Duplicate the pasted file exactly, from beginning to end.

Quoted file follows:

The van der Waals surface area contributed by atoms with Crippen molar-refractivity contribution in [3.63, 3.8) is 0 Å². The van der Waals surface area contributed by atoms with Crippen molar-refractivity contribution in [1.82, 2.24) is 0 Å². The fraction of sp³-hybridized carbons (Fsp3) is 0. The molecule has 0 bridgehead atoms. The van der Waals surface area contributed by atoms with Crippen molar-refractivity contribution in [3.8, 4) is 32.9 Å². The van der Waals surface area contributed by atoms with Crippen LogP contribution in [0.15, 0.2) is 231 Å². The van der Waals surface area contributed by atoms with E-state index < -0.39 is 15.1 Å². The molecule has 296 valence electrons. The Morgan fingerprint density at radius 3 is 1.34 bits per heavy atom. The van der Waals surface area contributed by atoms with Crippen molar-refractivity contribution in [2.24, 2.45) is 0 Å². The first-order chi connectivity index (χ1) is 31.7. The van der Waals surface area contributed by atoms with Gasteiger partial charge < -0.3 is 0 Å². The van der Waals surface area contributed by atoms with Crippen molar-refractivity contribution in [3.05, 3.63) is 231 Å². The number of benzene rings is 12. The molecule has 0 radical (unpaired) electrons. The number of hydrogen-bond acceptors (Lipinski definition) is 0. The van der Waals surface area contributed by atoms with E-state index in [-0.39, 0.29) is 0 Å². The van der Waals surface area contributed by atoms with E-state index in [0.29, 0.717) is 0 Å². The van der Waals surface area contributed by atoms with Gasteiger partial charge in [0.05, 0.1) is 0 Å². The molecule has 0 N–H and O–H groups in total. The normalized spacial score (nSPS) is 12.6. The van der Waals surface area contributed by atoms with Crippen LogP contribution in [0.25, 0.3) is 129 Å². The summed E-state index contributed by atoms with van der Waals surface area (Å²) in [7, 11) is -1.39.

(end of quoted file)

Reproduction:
The van der Waals surface area contributed by atoms with Crippen molar-refractivity contribution in [3.63, 3.8) is 0 Å². The van der Waals surface area contributed by atoms with Crippen molar-refractivity contribution in [1.82, 2.24) is 0 Å². The fraction of sp³-hybridized carbons (Fsp3) is 0. The molecule has 0 bridgehead atoms. The van der Waals surface area contributed by atoms with Crippen molar-refractivity contribution in [3.8, 4) is 32.9 Å². The van der Waals surface area contributed by atoms with Crippen LogP contribution in [0.15, 0.2) is 231 Å². The van der Waals surface area contributed by atoms with E-state index < -0.39 is 15.1 Å². The molecule has 296 valence electrons. The Morgan fingerprint density at radius 3 is 1.34 bits per heavy atom. The van der Waals surface area contributed by atoms with Crippen molar-refractivity contribution in [2.24, 2.45) is 0 Å². The first-order chi connectivity index (χ1) is 31.7. The van der Waals surface area contributed by atoms with Gasteiger partial charge < -0.3 is 0 Å². The van der Waals surface area contributed by atoms with Crippen molar-refractivity contribution in [3.05, 3.63) is 231 Å². The number of benzene rings is 12. The molecule has 0 radical (unpaired) electrons. The number of hydrogen-bond acceptors (Lipinski definition) is 0. The van der Waals surface area contributed by atoms with E-state index in [-0.39, 0.29) is 0 Å². The van der Waals surface area contributed by atoms with E-state index in [0.29, 0.717) is 0 Å². The van der Waals surface area contributed by atoms with Gasteiger partial charge in [0.05, 0.1) is 0 Å². The molecule has 0 N–H and O–H groups in total. The normalized spacial score (nSPS) is 12.6. The van der Waals surface area contributed by atoms with Crippen LogP contribution in [0.25, 0.3) is 129 Å². The summed E-state index contributed by atoms with van der Waals surface area (Å²) in [7, 11) is -1.39.